BEAVER CREEK, Colo. - Kjetil Jansrud can't ever remember a run like this, where he didn't make so much as one tiny slipup on a tricky course designed to tax and tease skiers.
The Norwegian settled into the perfect line, smoothly glided through the bumpy course and moments after crossing the finish line stuck out both arms as if he were soaring.
These days, it sure seems that way. Jansrud extended his World Cup streak to three straight races with a downhill victory Friday.
The 29-year-old finished in 1 minute, 40.17 seconds to hold off Beat Feuz by 0.54 seconds after the Swiss skier made a late push. American Steven Nyman was third for his first podium spot in two years.
"It's as close to a perfect run as I could've had," said Jansrud, who became the first male skier to win three straight events since Austria's Marcel Hirscher in 2012. "Felt solid all the way."
Calgary's Jan Hudec finished 17th and Manny Osborne-Paradis of North Vancouver, B.C., was 20th.
Jansrud kept the Birds of Prey downhill title in the Norwegian family. Teammate Aksel Lund Svindal couldn't defend his crown after tearing his Achilles tendon playing soccer in October.
Jumping out of the start gate, Jansrud was slightly behind Nyman's early pace. But then Jansrud took off, finding a way to generate maximum speed, much as he did in Lake Louise, Alberta, last weekend when he swept the two speed races.
His competitors are now searching for ways to keep up, same as they did when Svindal was at his best on the slopes.
"Jansrud's on fire," said American Travis Ganong, who finished fifth despite a recent puncture fracture he suffered at the top of his shin in a training mishap. "He's unbeatable."
With no Svindal this season, Jansrud has the added pressure of leading the way for the Norwegians.
So far, so good, with the country now winning four of the opening five men's events. Henrik Kristoffersen accounted for the other victory — a slalom race in Levi, Finland.
"I'm glad I can perform when Aksel's gone," said Jansrud, who earned the gold medal in the super-G and a bronze in the downhill at the Sochi Games last February. "Otherwise, the questions would be the other way around. I'd have a huge problem explaining why I can't be fast with Aksel gone. But I don't feel like I'm stepping out of (his) shadow. It's an individual sport and I'm happy for myself."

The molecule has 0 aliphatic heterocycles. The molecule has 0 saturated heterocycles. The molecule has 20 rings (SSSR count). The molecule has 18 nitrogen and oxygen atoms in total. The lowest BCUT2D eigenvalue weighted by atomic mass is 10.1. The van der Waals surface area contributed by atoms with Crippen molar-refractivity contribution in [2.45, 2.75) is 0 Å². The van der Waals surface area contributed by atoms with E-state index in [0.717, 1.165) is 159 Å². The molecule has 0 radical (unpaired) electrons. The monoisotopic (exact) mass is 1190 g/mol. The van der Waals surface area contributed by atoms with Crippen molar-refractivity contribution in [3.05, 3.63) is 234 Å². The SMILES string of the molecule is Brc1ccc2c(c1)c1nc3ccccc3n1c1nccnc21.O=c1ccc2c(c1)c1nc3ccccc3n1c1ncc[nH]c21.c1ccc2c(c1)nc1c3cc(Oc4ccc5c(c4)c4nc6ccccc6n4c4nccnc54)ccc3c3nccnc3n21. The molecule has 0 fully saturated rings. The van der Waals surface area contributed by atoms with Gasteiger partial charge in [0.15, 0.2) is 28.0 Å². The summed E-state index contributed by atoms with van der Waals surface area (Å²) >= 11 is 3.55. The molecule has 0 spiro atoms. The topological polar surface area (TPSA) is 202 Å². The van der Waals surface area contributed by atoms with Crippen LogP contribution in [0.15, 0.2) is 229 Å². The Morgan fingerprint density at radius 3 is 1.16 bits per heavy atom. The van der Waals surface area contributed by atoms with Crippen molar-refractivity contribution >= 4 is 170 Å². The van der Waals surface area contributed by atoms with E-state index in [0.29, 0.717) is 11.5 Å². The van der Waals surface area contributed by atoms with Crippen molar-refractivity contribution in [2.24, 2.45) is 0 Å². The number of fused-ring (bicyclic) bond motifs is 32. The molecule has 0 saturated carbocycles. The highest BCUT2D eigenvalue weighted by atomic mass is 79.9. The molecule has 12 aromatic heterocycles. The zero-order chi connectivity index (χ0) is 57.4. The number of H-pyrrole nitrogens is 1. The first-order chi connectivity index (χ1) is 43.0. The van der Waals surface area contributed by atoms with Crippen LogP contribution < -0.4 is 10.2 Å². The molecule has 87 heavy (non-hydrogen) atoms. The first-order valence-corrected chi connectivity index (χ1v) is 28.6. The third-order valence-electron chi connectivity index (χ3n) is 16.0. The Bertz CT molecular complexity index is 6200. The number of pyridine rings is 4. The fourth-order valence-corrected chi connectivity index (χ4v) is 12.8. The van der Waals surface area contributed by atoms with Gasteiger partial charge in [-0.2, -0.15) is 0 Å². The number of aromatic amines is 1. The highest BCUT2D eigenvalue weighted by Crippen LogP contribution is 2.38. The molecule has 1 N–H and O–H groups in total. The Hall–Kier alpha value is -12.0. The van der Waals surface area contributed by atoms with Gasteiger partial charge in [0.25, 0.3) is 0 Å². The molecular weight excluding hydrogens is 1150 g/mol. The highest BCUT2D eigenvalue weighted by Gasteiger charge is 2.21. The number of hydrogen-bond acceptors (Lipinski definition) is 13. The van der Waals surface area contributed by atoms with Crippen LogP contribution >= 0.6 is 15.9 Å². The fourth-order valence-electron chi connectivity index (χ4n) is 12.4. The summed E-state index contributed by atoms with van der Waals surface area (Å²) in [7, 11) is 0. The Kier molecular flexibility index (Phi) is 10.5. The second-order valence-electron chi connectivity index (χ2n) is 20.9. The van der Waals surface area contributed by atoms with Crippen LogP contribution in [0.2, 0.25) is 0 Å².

He's also taken a sizeable lead in the overall standings, holding a 136-point edge over the defending champion Hirscher.
"It's not my biggest goal of the season, but if I keep my good shape, I hope to compete with him for the overall," said Jansrud, who joked that his long hair was the result of travelling away from home rather than a new fashion statement. "Hopefully, for everybody at home it's going to be exciting."
Nyman found his run "super encouraging," returning to the podium for the first time since he won in Val Gardena, Italy, on Dec. 15, 2012. It's been a tumultuous few seasons for him, dealing with back, knee and Achilles tendon injuries. He also slipped to the U.S. squad's "B'' team, meaning he has to pay $20,000 out of his own pocket to race this season.
"It's tough sometimes," said Nyman, who's from Sundance, Utah. "When that was placed upon you and knowing I've won World Cups and been on the podium several times, and ask you to pay $20,000 to do your job? That's hard."
"A goal of mine is consistency," he added. "I've always been up and down."
Nyman nearly was joined on the podium by Ganong, who had an electric run going, before finishing fifth.
"I feel really balanced on my skis," Ganong said. "It's fun to attack and push hard and see what happens. It's great to see Steven step up and get a podium. We feed off each other."
It looked as if Nyman might wind up second, only to be pushed down a spot when Feuz, who started 25th. His career has been hampered in recent seasons because of a balky left knee.
"The knee will never be 100 per cent again," Feuz said through an interpreter.
That's what makes this podium finish so satisfying for him.
"The story is almost bigger than I can imagine," Feuz said. "It's almost too much."